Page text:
Some economists however point out that over the past few years Trading Economics’ forecasts have closely mirrored those of government and have thus tended to mirror’s government’s over-optimism. Indeed it is instructive that its 5.4 percent forecast for Ghana’s growth in 2021 is just 400 basis points lower than government’s even as the other forecasts fall short of 5.0 percent.
However two highly regarded research institutions have presented economic growth forecasts that are not much lower either. Focus Economics produces forecasts that aggregate the projections of an international panel of accomplished economists/ for 2021 they in aggregate foresee Ghana achieving 4.8 percent economic growth. Not too far behind them is the growth forecast of Nordea at 4.2 percent.
Interestingly, all of these forecasts foresee Ghana’s economic growth this year exceeding the average for sub-Saharan Africa as a whole as projected by the International Monetary Fund, of 3.1 percent. These ties in with the view of both the IMF and the World Bank, held in recent years that Ghana is poised to outperform the rest of the continent due to a combination of prudent fiscal policies, openness to international trade and investment capital inflows, and an generous natural resource endowment.
Curiously however, both the IMF and the World Bank have reversed this stance in recent times. Indeed, both institutions have drastically downgraded their growth projections for Ghana over the past few months to well below the 3.1 percent average growth they project for sub Saharan Africa as a whole,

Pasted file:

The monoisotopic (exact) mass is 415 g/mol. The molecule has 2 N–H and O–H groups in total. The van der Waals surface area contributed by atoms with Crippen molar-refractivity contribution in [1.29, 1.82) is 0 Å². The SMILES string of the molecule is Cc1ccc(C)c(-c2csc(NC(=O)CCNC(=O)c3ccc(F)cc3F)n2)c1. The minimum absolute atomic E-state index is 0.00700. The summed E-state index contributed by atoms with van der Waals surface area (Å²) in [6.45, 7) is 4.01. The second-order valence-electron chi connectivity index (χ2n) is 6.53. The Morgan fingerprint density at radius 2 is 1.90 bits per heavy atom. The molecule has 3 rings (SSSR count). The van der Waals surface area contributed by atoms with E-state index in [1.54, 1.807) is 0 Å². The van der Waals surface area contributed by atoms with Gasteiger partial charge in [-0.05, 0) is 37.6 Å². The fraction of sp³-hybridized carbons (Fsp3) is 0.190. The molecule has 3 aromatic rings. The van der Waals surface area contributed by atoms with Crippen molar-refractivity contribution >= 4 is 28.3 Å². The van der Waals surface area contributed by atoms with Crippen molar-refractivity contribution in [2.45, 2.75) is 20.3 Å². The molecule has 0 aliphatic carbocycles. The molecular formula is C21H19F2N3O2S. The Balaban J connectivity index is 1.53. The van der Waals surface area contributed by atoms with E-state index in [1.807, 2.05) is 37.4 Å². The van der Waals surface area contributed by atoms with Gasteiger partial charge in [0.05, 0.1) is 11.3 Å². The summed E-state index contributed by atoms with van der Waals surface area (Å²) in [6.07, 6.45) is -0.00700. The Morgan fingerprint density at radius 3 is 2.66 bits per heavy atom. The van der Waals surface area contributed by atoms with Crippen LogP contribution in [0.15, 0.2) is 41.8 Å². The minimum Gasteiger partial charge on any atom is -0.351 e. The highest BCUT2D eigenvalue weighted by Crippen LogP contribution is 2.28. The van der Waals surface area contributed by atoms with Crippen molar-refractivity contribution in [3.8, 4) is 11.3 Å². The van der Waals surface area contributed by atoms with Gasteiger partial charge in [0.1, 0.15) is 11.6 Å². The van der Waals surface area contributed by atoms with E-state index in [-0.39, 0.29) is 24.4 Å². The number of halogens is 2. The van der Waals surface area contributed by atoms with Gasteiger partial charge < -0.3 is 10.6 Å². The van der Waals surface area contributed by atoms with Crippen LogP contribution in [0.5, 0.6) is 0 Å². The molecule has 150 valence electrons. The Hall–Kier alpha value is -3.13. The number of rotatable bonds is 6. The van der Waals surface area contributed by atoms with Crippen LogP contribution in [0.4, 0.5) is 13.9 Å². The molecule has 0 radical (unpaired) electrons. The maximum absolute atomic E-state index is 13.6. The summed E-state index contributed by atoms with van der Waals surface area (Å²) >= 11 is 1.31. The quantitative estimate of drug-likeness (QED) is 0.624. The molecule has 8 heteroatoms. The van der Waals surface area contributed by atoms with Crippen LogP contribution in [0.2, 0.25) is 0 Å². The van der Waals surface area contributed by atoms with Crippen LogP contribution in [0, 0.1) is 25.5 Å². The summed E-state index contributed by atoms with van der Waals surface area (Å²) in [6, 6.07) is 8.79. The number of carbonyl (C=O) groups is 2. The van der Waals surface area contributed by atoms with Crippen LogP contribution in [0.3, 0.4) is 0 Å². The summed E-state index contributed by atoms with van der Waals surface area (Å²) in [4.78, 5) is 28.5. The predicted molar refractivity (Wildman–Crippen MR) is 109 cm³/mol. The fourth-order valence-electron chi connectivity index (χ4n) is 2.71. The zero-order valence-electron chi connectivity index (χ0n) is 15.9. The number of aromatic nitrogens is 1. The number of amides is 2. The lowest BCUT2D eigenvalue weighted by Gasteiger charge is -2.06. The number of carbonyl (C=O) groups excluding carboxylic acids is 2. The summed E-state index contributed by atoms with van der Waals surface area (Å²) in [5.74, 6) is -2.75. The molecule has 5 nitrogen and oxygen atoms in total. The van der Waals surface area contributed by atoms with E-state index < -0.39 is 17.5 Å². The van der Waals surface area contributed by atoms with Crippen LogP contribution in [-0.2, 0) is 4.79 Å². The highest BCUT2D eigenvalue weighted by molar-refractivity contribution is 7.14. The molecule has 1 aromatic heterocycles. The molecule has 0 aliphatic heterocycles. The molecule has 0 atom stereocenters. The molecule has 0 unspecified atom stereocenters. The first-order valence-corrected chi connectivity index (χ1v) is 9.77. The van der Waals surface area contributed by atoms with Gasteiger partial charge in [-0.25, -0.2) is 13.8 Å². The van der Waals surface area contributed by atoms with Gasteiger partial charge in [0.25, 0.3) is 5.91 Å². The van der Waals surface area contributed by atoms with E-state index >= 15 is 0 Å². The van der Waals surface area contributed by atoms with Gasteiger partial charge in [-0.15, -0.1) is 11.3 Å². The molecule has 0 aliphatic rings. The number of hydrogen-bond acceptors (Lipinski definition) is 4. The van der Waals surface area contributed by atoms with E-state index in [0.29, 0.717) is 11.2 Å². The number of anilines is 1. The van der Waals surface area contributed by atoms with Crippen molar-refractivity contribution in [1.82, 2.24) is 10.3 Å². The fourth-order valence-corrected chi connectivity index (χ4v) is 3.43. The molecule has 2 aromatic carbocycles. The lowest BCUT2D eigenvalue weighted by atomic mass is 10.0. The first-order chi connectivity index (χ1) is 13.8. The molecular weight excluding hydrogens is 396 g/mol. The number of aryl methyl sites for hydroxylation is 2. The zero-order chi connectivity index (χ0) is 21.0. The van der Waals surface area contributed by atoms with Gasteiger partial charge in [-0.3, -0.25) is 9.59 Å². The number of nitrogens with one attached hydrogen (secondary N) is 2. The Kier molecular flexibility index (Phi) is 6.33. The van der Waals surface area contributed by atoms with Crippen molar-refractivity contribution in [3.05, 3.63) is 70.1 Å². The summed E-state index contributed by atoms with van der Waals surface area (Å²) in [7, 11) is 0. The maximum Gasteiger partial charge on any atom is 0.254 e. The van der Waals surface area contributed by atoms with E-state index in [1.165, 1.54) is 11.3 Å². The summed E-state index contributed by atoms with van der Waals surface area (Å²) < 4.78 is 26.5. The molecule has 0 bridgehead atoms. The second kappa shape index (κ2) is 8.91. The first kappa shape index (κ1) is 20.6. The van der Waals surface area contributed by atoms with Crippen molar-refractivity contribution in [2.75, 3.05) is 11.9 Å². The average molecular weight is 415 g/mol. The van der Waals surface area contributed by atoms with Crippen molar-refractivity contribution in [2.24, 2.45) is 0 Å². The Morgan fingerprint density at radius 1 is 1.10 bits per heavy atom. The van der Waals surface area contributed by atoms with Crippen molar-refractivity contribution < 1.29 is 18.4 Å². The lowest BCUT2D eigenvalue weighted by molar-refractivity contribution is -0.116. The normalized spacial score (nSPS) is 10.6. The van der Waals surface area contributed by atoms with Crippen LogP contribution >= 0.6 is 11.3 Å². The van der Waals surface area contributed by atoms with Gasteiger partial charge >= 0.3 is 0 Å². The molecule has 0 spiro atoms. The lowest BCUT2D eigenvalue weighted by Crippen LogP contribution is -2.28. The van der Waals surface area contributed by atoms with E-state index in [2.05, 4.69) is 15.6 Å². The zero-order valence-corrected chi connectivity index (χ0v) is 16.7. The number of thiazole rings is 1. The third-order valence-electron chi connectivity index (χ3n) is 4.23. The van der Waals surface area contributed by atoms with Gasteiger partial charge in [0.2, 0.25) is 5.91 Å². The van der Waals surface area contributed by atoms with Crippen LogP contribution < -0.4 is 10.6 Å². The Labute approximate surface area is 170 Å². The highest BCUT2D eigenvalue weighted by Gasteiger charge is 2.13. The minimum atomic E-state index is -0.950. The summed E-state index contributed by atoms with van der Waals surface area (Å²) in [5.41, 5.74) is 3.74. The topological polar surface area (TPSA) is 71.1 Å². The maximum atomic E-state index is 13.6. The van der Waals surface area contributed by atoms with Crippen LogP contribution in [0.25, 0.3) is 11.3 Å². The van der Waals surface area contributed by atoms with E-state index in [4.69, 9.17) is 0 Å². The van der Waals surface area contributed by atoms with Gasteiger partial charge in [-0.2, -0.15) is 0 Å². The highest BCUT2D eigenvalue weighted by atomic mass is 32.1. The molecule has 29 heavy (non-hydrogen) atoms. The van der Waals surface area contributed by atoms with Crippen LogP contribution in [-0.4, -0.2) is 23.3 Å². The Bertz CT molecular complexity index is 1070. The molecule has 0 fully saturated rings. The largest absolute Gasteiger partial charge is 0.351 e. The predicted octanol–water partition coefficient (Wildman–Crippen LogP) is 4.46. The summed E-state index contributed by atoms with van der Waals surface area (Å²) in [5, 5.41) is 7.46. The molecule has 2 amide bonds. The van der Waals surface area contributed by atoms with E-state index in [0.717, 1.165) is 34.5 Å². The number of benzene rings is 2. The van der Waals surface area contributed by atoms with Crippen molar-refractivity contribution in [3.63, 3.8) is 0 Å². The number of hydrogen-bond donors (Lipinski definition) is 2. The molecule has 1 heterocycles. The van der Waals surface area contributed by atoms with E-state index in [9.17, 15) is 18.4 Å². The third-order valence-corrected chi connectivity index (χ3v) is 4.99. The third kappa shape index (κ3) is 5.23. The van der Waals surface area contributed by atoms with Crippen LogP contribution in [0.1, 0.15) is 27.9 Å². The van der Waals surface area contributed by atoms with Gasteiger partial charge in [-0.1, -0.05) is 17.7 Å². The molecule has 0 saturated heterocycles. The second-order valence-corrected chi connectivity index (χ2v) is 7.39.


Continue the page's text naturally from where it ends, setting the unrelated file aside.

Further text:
The IMF has lowered its growth projection for Ghana in 2021 from the 5.9 percent it forecast back in April 2020 during the early days of COVID 19 – when its effects were still being grossly underestimated – to a mere 0.9 percent in its very latest forecast.
The World Bank is less pessimistic, forecasting Ghana’s growth for this year at 1.4 percent although this too is a major downgrade on 4.0 percent it was predicting as at the middle of last year. The World Bank asserts that even though the country’s agricultural sector’s contribution to Gross Domestic Product has surged in recent times, it will still not be enough to negate the adverse impact of COVID 19 on the other sectors of the economy, oil and non-oil.
The wide variance in the growth projections leaves huge uncertainty. However, local economists – excepting of course those with strong political dislike for the incumbent government – are mostly taking the optimistic higher forecasts.
They point out that the downgrades in the forecasts of the IMF and the World Bank are primarily because those institutions fret over the impact of Ghana’s current deficit spending levels and resultant surge in the public debt which have the potential to crowd out growth. But the optimists insist that expansionary supply side economics is the best way to instigate an economic rebound under the current circumstances and they point to the fiscal stimulus and monetary easing policies being adopted in the western hemisphere countries. Conversely though, the Bretton Woods institutions point out that the consequences of such policies in countries that can afford them are different from those in countries that are borrowing inordinately to finance them.